It was an unscheduled and uncomfortable interval for the most famous face in British musical theatre. Just as Andrew Lloyd Webber recovered from prostate cancer three years ago, treatment for a mysterious pain in his leg spiralled into a series of operations and excruciating agony.
At times, the world-renowned composer behind such hits as Cats, Sunset Boulevard, Evita and Starlight Express came close to playing his own funeral dirge as depression took over. It was a spell that was doubly tough for the 67-year old. The cancer had left him powerless to rescue Love Never Dies, the much-anticipated follow-up to The Phantom of the Opera, from a critical mauling. Only when he discovered a chiropractor to ease his pain could he consider a full creative comeback after some uncharacteristically fallow years.
Lloyd Webber – or Lord Lloyd-Webber, who gained a hyphen at the same time as being made a Conservative life peer in 1997 – is looking forward once again. This week he proclaimed in a lengthy interview with The Stage that: “One of the reasons I want to keep myself in good health is that I’d love one more hit.”
It is a drive to succeed every bit as familiar as the pouchy face, pleading eyes and warm, quavering voice. Beyond his hopes for School of Rock – a musical based on the Jack Black movie of the same name, which debuts on Broadway this winter – Lloyd Webber is talking about the prospect of bringing further shows from his back catalogue, including a revival of Joseph and the Amazing Technicolor Dreamcoat to mark its 50th anniversary in 2018.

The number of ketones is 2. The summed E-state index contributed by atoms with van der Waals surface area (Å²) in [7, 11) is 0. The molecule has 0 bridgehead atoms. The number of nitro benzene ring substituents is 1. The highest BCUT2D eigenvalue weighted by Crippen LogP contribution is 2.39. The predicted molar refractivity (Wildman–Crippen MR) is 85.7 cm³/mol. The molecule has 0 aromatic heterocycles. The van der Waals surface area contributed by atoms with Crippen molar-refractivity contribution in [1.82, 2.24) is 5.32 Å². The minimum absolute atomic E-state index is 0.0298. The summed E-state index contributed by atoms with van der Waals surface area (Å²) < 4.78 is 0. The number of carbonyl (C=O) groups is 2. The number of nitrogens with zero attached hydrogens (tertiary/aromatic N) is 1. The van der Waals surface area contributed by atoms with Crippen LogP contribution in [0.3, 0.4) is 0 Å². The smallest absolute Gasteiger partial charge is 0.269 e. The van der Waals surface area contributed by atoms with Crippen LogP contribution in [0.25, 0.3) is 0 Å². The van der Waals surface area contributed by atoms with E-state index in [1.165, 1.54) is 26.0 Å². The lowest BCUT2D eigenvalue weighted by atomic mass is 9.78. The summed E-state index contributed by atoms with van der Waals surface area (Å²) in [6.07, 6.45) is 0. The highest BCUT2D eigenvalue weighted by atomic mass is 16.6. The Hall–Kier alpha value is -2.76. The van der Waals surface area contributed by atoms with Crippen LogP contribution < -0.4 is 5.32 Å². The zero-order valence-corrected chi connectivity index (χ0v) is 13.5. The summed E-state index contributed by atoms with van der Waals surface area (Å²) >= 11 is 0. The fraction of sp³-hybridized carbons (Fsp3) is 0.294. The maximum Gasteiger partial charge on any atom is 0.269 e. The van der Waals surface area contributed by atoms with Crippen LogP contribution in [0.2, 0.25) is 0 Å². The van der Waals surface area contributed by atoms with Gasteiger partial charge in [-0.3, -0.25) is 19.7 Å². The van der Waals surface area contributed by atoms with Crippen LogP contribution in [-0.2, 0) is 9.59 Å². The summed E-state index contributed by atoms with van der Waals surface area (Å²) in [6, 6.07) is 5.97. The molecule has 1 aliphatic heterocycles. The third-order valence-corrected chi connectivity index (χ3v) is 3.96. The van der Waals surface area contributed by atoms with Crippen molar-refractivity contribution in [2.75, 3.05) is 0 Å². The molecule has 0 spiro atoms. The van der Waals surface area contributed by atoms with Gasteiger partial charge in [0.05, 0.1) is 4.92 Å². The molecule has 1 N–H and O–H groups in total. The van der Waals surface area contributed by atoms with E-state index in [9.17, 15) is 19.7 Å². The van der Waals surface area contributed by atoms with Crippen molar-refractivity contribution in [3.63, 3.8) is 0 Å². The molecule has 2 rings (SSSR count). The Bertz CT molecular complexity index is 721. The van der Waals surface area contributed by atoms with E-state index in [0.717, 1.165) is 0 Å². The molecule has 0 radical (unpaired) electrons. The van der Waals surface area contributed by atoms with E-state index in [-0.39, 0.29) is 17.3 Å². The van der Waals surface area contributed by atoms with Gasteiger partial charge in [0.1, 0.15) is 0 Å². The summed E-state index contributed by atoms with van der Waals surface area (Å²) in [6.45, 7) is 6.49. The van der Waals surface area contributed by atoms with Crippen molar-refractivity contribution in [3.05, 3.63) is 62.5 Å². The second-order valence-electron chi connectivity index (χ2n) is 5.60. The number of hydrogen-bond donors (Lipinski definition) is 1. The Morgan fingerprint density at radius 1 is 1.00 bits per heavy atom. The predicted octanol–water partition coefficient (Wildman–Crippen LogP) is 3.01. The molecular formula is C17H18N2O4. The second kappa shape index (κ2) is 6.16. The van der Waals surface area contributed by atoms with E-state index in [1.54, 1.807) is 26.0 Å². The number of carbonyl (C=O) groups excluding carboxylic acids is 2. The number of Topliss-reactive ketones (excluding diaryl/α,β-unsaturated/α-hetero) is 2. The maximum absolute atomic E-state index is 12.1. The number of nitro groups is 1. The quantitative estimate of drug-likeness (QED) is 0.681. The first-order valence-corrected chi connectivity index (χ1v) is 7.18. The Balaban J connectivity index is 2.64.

Joseph, whose title role has been taken by Phillip Schofield and Jason Donovan over the years, is a franchise that keeps on giving. Last year, Sir Elton John’s Rocket Pictures acquired the film rights for an animated feature film of the show. It was one of the most famous and successful collaborations with his original writing partner, Sir Tim Rice – before they went their separate ways after a disagreement over whether their next work should focus on chess or cats.
Yet Joseph was not their first joint work. The pair began ticking off half-centuries last month with The Likes of Us, a little-known 1965 musical based on the story of Dr Barnardo, the children’s homes philanthropist. Forgotten for decades, it was given its first staging in 2005 to mark its 40th anniversary. Put on at Lloyd Webber’s annual summer arts festival, held in the chapel on the grounds of Sydmonton where many works have received a first outing, it was narrated by Stephen Fry.
Lloyd Webber was born into a musical household in Kensington, London. His father William was a composer, his mother Jean, a piano teacher. Julian, his younger brother by three years, successfully took up the cello but the family’s older sibling was more eclectic. On one occasion, he threw down his violin so he could devote more time to the piano. Lloyd Webber makes light of his limited ability with the French horn.
He began writing music at a young age, putting on toy-theatre productions with Julian to entertain his family. It was his Aunt Viola who fostered his love of the West End, taking him to the theatre on a regular basis. After Westminster School, where he was a Queen’s Scholar, Lloyd Webber briefly studied history at Magdalen College, Oxford before realising his calling and switching to the Royal College of Music.
He has been married three times, first in 1971 to Sarah Hugill. At their wedding, guests were treated to snippets from an upcoming musical called Jesus Christ Superstar.